Last Updated on Wednesday, 11 July 2018, 7:36 by Denis Chabrol
General Secretary of the People’s Progressive Party (PPP), Bharrat Jagdeo side-stepped questions on whether he thinks his preference for the party’s presidential candidacy can secure a majority of the 35 Executive Committee members.
“That’s a subjective matter. I am not even sure a single one will support me. I am not sure. They are all bright people selected by our Congress and they all have their own minds and they’ll make their own decisions as to how they will vote on this matter or any other matter,” he told Demerara Waves Online News.
Asked how many of the Central Committee members he could convince to vote on his side, Jagdeo said: “I am not answering that question. It presupposes that I will be attempting to do so and you or no one else has any inkling that I will ever do that.”
Admitting that politics is about numbers, he deflected the question on whether he would be able to rally sufficient votes for his preferred candidate to clinch a majority. “Every member there will act in their own interest which I hope is the interest of our party and our supporters, not just a personal interest,” he added, but declined to say how many persons he could convince to support his interest.
With Jagdeo himself out of the race because the Caribbean Court of Justice has ruled that Guyana’s constitution was properly amended to cater for the two presidential terms, he now has to support someone else.
Names being touted include Dr. Frank Anthony, Irfan Ali, Dr. Vindhya Persaud and Attorneys-at-Law Charles Ramson Jr. and Anil Nandlall.
Some party insiders believe that Jagdeo will prefer Ali because he could easily manipulate him from behind the scenes. Apart from Ali, sources said the toss up could very well end being between Anthony and Nandlall.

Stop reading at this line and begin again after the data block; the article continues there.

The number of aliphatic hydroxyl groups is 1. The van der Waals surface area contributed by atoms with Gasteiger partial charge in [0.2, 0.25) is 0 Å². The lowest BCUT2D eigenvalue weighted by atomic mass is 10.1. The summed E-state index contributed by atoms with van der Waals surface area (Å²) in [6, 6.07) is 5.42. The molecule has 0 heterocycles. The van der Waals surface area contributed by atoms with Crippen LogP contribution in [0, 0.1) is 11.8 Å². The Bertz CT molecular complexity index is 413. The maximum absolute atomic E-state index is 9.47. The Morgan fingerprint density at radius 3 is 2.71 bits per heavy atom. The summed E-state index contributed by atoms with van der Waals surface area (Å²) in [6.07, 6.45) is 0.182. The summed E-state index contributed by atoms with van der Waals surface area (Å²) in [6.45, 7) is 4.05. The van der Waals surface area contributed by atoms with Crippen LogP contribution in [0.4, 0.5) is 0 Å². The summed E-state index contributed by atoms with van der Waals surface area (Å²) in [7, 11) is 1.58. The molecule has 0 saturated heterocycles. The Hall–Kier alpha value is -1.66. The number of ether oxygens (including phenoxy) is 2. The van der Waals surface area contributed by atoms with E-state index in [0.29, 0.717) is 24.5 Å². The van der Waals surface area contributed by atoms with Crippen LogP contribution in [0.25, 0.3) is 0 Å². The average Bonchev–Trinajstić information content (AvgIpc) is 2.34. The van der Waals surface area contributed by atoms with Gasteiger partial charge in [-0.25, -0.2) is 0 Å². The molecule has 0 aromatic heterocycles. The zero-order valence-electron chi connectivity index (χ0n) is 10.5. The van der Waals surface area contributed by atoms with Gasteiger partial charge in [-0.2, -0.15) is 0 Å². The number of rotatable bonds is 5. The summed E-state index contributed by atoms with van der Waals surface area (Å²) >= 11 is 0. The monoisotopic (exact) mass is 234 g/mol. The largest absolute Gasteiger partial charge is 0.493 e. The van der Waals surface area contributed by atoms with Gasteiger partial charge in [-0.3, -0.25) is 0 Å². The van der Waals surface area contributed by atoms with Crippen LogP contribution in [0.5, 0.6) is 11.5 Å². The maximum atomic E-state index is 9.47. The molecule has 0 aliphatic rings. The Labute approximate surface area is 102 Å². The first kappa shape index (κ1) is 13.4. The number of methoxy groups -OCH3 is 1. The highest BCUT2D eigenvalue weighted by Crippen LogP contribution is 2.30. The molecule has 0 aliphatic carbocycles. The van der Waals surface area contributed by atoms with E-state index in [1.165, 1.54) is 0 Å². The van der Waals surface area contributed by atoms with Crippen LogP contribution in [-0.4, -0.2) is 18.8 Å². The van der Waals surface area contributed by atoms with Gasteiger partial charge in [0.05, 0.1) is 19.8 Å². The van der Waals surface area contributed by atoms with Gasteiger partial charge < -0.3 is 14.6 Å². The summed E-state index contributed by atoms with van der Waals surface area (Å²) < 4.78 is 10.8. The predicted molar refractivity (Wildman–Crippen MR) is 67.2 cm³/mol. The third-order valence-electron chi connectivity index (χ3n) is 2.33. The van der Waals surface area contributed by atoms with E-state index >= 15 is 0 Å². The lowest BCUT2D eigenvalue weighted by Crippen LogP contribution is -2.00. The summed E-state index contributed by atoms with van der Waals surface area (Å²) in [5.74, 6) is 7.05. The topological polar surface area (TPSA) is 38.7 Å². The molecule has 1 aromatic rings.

Anthony commands solid and unwavering support from the ‘old guard’ PPP including former President Donald Ramotar, Clement Rohee, Indra Chandarpal, Hydar Ally, and Dharamkumar Seeraj.
Sources said a faction of that party believes that the ideals of their party’s co-founders, Cheddi and Janet Jagan, have been eroded over time by swirling accusations of corruption and human rights violations. Jagdeo has in the past stated that it was time his Marxist-Leninist party shift away from ‘isms’ and focus on what is good for Guyana.
Anthony, a former Minister of Culture, Youth and Sport, is generally regarded as a decent family man whose image is largely unblemished by claims of corruption. His detractors, however, see him as ‘soft’, reserved and less than outspoken on key national issues.
Other veteran party members are, however, confident that Nandlall, a former Attorney General and Minister of Legal Affairs, will secure a majority of the 35 members to become the PPP’s presidential candidate. Nandlall has been observed as being involved in numerous events organised by the Ramotar-led PPP old guard that operates mainly out of Red House, home of the Cheddi Jagan Research Centre.
Political analysts said if the race between Anthony and Nandlall becomes delicately poised, it could in either of the candidates favour.
Nandlall has maintained a consistently high public profile as a result of his numerous legal representations for the party and party supporters. However, he is no stranger to controversy as he has been accused of theft of Commonwealth Law reports, a charge he has denied and has vowed to prove himself innocent before the court.
The PPP General Secretary has already said he expects the David Granger-led administration to level concocted criminal charges against his party’s candidates in an effort to block them from contesting the elections in 2020.
Dr. Persaud’s name has also been touted as a silent powerhouse in the PPP because she is well respected in the Hindu community from which her party draws a large percentage of its support. The daughter of late iconic pandit and longtime PPP member, she is said to be an excellent fund raiser.
PPP sources in both camps have little regard for Ramson Jr; saying he is viewed as aloof and has done little party work to earn the presidential candidacy.